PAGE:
Four local authorities have joined together to progress a 'Greater Exeter Strategic Plan'. It is in its early stages, but outline details of the intentions behind the plan, what it will cover, and the various stages it needs to go through before adoption are included on the website set up to inform the public about the plan.
As explained in the consultation document issued at the end of last month (available here) the strategic plan encompasses the areas of Exeter City Council, Mid Devon District Council, East Devon District Council, and Teignbridge District Council, but excludes Dartmoor National Park. It will not replace the four district local plans, a good thing given the efforts that have gone into those plans, but as the consultation document explains it is intended to sit above them to set out 'the overall spatial strategy and level of housing and employment land to be provided in the period to 2040. The document will provide high level strategic planning policy framework for the area'.
Preparing the strategic plan is undoubtedly going to be an enormous challenge. The reasons behind it however are readily understandable, and the intention is highly admirable. Planning policy even at the local level should not be a slave to artificial boundaries that delineate local authorities. This is (one of) the criticisms of previous local plan/core strategy preparation, hence the introduction of the duty to co-operate via section 110 of the Localism Act 2011, and its inclusion in the National Planning Policy Framework. Further, one of the chief arguments in favour of replacing regional bodies with local enterprise partnerships ("LEPs") was that those latter bodies would better reflect and address the real and natural economic areas in England, rather than the established administrative/regional areas. The strategic plan can therefore knit together this wider area in policy terms (and may reflect perhaps the dominance and influence of Exeter), most likely tick the box of the duty to co-operate, and also take some of the argument about housing need and supply out of the arena of the district level local plans.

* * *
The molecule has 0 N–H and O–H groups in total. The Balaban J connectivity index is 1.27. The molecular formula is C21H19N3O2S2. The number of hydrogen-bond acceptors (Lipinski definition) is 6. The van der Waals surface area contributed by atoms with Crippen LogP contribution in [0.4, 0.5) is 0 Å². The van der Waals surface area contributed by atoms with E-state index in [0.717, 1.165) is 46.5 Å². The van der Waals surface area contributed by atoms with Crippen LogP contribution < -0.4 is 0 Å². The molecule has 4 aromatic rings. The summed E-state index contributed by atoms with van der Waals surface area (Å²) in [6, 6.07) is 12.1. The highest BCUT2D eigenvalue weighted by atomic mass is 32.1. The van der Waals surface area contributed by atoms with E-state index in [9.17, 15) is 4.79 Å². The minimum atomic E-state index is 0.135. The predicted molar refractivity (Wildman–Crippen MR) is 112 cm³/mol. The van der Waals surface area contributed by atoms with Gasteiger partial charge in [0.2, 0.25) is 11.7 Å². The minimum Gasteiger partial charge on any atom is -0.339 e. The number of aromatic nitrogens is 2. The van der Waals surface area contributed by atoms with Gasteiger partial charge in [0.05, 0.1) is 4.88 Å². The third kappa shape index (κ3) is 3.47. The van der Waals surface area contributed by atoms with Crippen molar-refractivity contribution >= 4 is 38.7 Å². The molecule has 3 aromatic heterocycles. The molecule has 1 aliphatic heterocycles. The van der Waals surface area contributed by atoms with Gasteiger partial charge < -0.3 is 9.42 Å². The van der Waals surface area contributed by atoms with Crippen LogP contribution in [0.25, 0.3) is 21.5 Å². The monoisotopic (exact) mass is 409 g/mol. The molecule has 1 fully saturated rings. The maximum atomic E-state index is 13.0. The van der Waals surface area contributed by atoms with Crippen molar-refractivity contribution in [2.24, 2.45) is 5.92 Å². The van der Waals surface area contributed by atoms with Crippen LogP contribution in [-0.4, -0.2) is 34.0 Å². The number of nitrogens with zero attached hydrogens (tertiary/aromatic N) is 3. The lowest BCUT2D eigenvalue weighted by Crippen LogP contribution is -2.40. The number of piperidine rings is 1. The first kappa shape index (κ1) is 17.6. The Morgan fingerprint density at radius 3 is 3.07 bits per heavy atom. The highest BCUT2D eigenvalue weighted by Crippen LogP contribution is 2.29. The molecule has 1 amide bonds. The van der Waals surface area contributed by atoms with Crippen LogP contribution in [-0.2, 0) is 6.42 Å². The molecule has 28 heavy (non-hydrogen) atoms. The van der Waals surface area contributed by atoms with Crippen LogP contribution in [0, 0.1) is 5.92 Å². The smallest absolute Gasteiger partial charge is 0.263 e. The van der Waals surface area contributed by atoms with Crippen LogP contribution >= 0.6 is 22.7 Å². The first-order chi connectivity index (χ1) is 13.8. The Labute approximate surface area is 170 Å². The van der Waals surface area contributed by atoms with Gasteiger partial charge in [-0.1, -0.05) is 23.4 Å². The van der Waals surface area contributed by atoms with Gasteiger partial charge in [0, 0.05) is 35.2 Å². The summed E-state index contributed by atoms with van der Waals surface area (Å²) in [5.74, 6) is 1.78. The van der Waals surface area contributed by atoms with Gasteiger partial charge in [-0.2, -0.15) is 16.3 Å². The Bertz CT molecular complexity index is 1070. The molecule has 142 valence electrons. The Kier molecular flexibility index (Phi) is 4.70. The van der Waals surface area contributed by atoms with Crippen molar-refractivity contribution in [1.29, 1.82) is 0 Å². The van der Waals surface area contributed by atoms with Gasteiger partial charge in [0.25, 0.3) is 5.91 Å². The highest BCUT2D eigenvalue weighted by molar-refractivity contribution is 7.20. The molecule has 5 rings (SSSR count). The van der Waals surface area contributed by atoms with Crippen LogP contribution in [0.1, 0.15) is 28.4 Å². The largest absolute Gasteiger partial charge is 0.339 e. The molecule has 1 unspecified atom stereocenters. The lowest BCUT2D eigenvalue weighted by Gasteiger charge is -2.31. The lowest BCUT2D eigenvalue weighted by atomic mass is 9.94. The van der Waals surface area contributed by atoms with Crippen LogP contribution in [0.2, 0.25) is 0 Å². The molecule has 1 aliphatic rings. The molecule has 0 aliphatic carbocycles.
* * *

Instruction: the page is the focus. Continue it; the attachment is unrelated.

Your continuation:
Even during writing this however, the potential for confusion is readily apparent. The strategic plan is at 'Regulation 18' stage - a reference to Regulation 18 of the Town and Country Planning (Local Planning)(England) Regulations 2012. These Regulations govern how to bring forward 'local plans'. Do we now need to start distinguishing between 'strategic' local plans, and 'district level' local plans? Do we need more acronyms in planning, and is this a return of Regional/County/Structure Plans by the back door? God forbid we start to slide back towards Local Development Frameworks as originally envisaged in the Planning and Compulsory Purchase Order Act 2004 - i.e. a suite of numerous planning policy documents that need to be separately read and understood (for 'suite' read 'proliferation'). Fine in principle if that suite of documents arrives roughly at the same time. Highly confusing if drip fed into the system, or never arriving, or having to be read alongside saved policies in previous 'old style' local plans.
The strategic plan therefore is going to have to work hard to be preferential to being able to pick up a single local plan, and understand where or how your development might sit within it. It also must be consistent with the four separate district level local plans, and vice versa. No mean feat when each separate plan is of a different age, and potentially of differing status depending on planned reviews, and if the full objectively assessed need for housing is met. Whether this is achieved will become clear once the full draft strategic plan is published.
The current consultation (options and call for sites) opened on 27 February 2017 and closes on 10 April 2017. As always, it is better to be involved than be a bystander.